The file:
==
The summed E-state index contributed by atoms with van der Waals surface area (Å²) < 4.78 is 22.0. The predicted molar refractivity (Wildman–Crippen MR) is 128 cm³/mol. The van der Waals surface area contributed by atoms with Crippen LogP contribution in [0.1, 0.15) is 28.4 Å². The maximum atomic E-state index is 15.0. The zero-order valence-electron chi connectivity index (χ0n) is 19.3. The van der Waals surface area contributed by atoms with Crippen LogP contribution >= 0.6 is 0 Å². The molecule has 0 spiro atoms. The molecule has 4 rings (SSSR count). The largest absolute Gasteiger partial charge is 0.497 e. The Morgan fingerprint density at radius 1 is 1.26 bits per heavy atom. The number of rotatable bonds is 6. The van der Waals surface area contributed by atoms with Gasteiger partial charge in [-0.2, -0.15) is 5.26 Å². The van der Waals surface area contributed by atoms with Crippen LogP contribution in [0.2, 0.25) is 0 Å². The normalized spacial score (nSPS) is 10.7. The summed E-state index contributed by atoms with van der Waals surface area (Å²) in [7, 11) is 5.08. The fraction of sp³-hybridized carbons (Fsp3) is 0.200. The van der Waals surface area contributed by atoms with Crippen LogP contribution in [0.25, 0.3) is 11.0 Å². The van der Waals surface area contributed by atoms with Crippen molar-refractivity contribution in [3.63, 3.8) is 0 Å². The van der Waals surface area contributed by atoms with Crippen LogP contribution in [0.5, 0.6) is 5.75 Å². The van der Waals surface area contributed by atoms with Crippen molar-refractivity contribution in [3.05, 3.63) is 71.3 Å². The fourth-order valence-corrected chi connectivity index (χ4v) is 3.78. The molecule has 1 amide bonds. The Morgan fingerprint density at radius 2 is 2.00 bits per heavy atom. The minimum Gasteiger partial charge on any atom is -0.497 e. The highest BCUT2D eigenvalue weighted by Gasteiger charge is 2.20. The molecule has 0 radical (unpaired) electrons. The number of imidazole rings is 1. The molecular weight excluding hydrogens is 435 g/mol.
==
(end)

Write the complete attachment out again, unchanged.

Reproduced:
The summed E-state index contributed by atoms with van der Waals surface area (Å²) < 4.78 is 22.0. The predicted molar refractivity (Wildman–Crippen MR) is 128 cm³/mol. The van der Waals surface area contributed by atoms with Crippen LogP contribution in [0.1, 0.15) is 28.4 Å². The maximum atomic E-state index is 15.0. The zero-order valence-electron chi connectivity index (χ0n) is 19.3. The van der Waals surface area contributed by atoms with Crippen LogP contribution >= 0.6 is 0 Å². The molecule has 0 spiro atoms. The molecule has 4 rings (SSSR count). The largest absolute Gasteiger partial charge is 0.497 e. The Morgan fingerprint density at radius 1 is 1.26 bits per heavy atom. The number of rotatable bonds is 6. The van der Waals surface area contributed by atoms with Gasteiger partial charge in [-0.2, -0.15) is 5.26 Å². The van der Waals surface area contributed by atoms with Crippen LogP contribution in [0.2, 0.25) is 0 Å². The normalized spacial score (nSPS) is 10.7. The summed E-state index contributed by atoms with van der Waals surface area (Å²) in [7, 11) is 5.08. The fraction of sp³-hybridized carbons (Fsp3) is 0.200. The van der Waals surface area contributed by atoms with Crippen LogP contribution in [0.25, 0.3) is 11.0 Å². The van der Waals surface area contributed by atoms with Crippen molar-refractivity contribution in [3.63, 3.8) is 0 Å². The van der Waals surface area contributed by atoms with Crippen LogP contribution in [0.5, 0.6) is 5.75 Å². The van der Waals surface area contributed by atoms with Crippen molar-refractivity contribution in [3.05, 3.63) is 71.3 Å². The fourth-order valence-corrected chi connectivity index (χ4v) is 3.78. The molecule has 1 amide bonds. The Morgan fingerprint density at radius 2 is 2.00 bits per heavy atom. The minimum Gasteiger partial charge on any atom is -0.497 e. The highest BCUT2D eigenvalue weighted by Gasteiger charge is 2.20. The molecule has 0 radical (unpaired) electrons. The number of imidazole rings is 1. The molecular weight excluding hydrogens is 435 g/mol.